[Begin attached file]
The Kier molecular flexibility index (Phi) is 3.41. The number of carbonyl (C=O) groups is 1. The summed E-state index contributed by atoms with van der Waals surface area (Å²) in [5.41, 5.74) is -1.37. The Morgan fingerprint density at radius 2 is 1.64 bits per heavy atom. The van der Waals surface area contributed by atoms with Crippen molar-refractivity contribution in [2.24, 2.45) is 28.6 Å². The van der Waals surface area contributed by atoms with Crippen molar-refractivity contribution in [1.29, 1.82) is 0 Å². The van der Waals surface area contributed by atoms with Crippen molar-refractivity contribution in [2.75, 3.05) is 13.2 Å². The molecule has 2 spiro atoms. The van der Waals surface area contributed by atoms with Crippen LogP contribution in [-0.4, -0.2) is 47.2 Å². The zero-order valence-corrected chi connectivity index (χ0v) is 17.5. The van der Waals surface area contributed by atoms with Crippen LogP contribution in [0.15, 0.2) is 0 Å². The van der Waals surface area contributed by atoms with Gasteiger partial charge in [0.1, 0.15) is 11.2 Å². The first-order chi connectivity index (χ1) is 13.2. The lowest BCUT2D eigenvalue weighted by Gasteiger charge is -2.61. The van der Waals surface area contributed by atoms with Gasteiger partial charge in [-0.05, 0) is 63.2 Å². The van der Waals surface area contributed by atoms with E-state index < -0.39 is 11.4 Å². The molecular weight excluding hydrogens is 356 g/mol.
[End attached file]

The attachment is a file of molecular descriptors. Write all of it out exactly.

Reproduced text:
The Kier molecular flexibility index (Phi) is 3.41. The number of carbonyl (C=O) groups is 1. The summed E-state index contributed by atoms with van der Waals surface area (Å²) in [5.41, 5.74) is -1.37. The Morgan fingerprint density at radius 2 is 1.64 bits per heavy atom. The van der Waals surface area contributed by atoms with Crippen molar-refractivity contribution in [2.24, 2.45) is 28.6 Å². The van der Waals surface area contributed by atoms with Crippen molar-refractivity contribution in [1.29, 1.82) is 0 Å². The van der Waals surface area contributed by atoms with Crippen molar-refractivity contribution in [2.75, 3.05) is 13.2 Å². The molecule has 2 spiro atoms. The van der Waals surface area contributed by atoms with Crippen LogP contribution in [-0.4, -0.2) is 47.2 Å². The zero-order valence-corrected chi connectivity index (χ0v) is 17.5. The van der Waals surface area contributed by atoms with Crippen LogP contribution in [0.15, 0.2) is 0 Å². The van der Waals surface area contributed by atoms with Gasteiger partial charge in [0.1, 0.15) is 11.2 Å². The first-order chi connectivity index (χ1) is 13.2. The lowest BCUT2D eigenvalue weighted by Gasteiger charge is -2.61. The van der Waals surface area contributed by atoms with Gasteiger partial charge in [-0.05, 0) is 63.2 Å². The van der Waals surface area contributed by atoms with E-state index < -0.39 is 11.4 Å². The molecular weight excluding hydrogens is 356 g/mol.